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Transport strategies for congested science cities

Cambridge station and bike stand - which sits at the heart of the CB1 development

Modern infrastructure and integrated transport are at the centre of expanding science cities, so our discussions in Cambridge had an important focus on how the city is coping with bringing staff to work. The problems of housing a diverse workforce was also debated and considering the 'whole journey chain' that may include dropping off children at childcare centres.

Dr Mike Snowden, Head of Discovery Sciences at Astra Zeneca commented on the challenges the company faced moving from Cheshire to Cambridge:

'When you look at the rival centres where you can turn a protein into a drug Cambridge is a natural place to go. The reputation for blue sky science at Cambridge is second to none, with collaborative and networked communities and we were not surprised at what we found. What the pharma industry can do is turn those eureka moments into the drugs of the future. As we are mixing with academics and small bio-techs we can see the community building - and we are bringing on these small companies. We are as close to the colleges and the university departments as we could be. We are building a landmark building, one that sits well on the campus, and which is positioned to be part of the community.

'However, getting our people into work on the Cambridge Biomedical campus in the long term, and currently to Great Chesterford, Milton and Granta Park is a big issue. We have worked closely with the council on this, and succeeded in not putting people on Astra Zeneca buses but using public transport instead. You need to be part of the community. Although you are not always ready to do your best creative work if you have been stuck in a traffic jam on the A14 on the way to work!'

'With a properly diverse organisation in mind we have been working to create creches and gyms at our new site. Traffic congestion can make people arrive earlier and earlier. However we are mindful that we don't want to create a two phase organisation split between those people working in the labs - where there are fixed times, and those based around office desks who have much more flexible arrival and departure times.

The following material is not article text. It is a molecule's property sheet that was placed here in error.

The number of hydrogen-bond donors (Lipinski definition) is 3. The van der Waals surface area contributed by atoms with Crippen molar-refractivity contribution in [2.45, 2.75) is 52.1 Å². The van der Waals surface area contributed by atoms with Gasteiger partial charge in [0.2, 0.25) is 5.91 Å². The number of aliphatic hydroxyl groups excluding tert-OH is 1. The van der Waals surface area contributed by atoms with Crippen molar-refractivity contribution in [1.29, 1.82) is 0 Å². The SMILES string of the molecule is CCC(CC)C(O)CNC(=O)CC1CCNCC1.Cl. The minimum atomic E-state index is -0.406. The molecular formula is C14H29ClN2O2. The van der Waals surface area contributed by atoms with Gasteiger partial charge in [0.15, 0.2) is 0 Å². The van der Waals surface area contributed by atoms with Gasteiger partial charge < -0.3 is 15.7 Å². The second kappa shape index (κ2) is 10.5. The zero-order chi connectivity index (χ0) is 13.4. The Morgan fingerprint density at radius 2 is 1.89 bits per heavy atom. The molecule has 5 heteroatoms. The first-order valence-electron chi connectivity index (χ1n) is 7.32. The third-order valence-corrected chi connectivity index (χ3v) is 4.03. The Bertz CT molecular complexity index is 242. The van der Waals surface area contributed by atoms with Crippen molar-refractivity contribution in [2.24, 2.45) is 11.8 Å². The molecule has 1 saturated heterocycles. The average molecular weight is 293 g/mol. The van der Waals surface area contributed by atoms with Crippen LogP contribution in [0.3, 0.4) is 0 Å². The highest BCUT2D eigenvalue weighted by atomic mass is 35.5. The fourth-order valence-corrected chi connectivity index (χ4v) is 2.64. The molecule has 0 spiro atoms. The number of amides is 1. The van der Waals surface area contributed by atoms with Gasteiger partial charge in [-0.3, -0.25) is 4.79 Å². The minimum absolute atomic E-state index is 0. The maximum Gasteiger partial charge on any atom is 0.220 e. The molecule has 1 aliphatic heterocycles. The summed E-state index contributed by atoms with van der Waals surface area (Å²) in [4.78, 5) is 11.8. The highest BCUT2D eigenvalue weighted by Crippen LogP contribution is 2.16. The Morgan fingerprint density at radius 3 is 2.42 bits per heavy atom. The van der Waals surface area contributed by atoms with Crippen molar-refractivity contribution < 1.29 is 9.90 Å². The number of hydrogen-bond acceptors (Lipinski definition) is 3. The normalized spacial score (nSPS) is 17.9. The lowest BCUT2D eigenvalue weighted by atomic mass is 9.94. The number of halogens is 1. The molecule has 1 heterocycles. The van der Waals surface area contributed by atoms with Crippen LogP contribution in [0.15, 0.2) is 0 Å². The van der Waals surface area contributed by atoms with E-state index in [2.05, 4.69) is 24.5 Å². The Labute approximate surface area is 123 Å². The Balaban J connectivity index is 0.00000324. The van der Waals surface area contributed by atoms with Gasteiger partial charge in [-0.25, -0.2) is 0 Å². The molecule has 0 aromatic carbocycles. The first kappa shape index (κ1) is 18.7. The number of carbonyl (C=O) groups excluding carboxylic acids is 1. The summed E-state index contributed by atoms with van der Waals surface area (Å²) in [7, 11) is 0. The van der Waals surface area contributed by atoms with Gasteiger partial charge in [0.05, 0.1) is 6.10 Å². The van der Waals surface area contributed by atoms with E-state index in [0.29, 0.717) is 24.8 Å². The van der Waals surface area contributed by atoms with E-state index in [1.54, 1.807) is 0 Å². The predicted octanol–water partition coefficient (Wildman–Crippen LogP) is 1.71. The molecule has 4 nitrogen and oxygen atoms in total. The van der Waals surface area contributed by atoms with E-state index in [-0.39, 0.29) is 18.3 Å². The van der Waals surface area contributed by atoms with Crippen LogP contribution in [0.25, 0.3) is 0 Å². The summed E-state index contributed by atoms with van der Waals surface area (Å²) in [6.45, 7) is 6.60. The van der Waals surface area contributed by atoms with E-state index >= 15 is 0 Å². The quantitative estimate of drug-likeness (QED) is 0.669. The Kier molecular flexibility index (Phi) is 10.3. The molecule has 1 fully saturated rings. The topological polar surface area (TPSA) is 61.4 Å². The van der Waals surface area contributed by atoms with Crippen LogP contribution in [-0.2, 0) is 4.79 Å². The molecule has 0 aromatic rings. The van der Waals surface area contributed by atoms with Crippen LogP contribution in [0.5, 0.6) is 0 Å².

The Chief Risk Officer at the Cambridge Building Society, Vicky Stubbs, amplified these points:

'We have talked a lot about infrastructure problems, but if you really want a diverse workforce you have to think about the whole journey chain. That's not just the journey to work but the dropping off at child-care nurseries and at school breakfast clubs and the picking up at the other end of the day. We are one of the few organisations with a call centre in central Cambridge and the fact that the park and ride buses stop quite early in the evening can be a problem for call centre staff.

'We also have to build a Cambridge that works for everybody, and that includes the pay-roll staff, the lab assistants, the cleaners and the primary school teachers. That's why we asking more employers to collaborate with us on attracting people to work in the city, and why we have created a 'rent to home' initiative to help people climb on to the housing ladder.'

Planning expert Simon Payne of Lambsquay Consulting asked: 'Do you treat the symptom or the cause - the cause being the ability of people to choose to work and live in the same place? How did you treat the Astra Zeneca move and deal with housing affordability for your lower and mid-paid staff?'

Mike Snowden replied: 'There was a re-location plan in place, and a plan for while we built the new campus building. We provided financial and relocation help, and the help has continued. Forty to fifty per cent of people based in Cheshire chose to move down to Cambridge from a reasonably priced housing area that was far less congested. That is testament to the determination of scientists to get to live in and close to a city with a science-rich culture.'

Cambridge City Council's Director of Planning and Economy, Stephen Kelly observed:

'From the council's perspective you developed a really impressive app for your staff, thinking about tackling transport issues. It's less about public sector solutions, more about collaboration.'

Mike Snowden explained the motivation:

'We carried out an exhaustive mapping of our staff's journeys to work to examine their experience. We worked on getting people to hubs from where they might cycle or get a bus. We discovered that some people were very much 'planes, trains and automobiles' (!) while for others it was a straight bus journey. We have tried to equalise the experience of people getting to work...this may mean subsidising some journeys. It has taken two years to achieve this but the staff are really appreciative of this universality in experience.'

Join us at our 2020 future infrastructure forum in February, when we will continue these important discussions.

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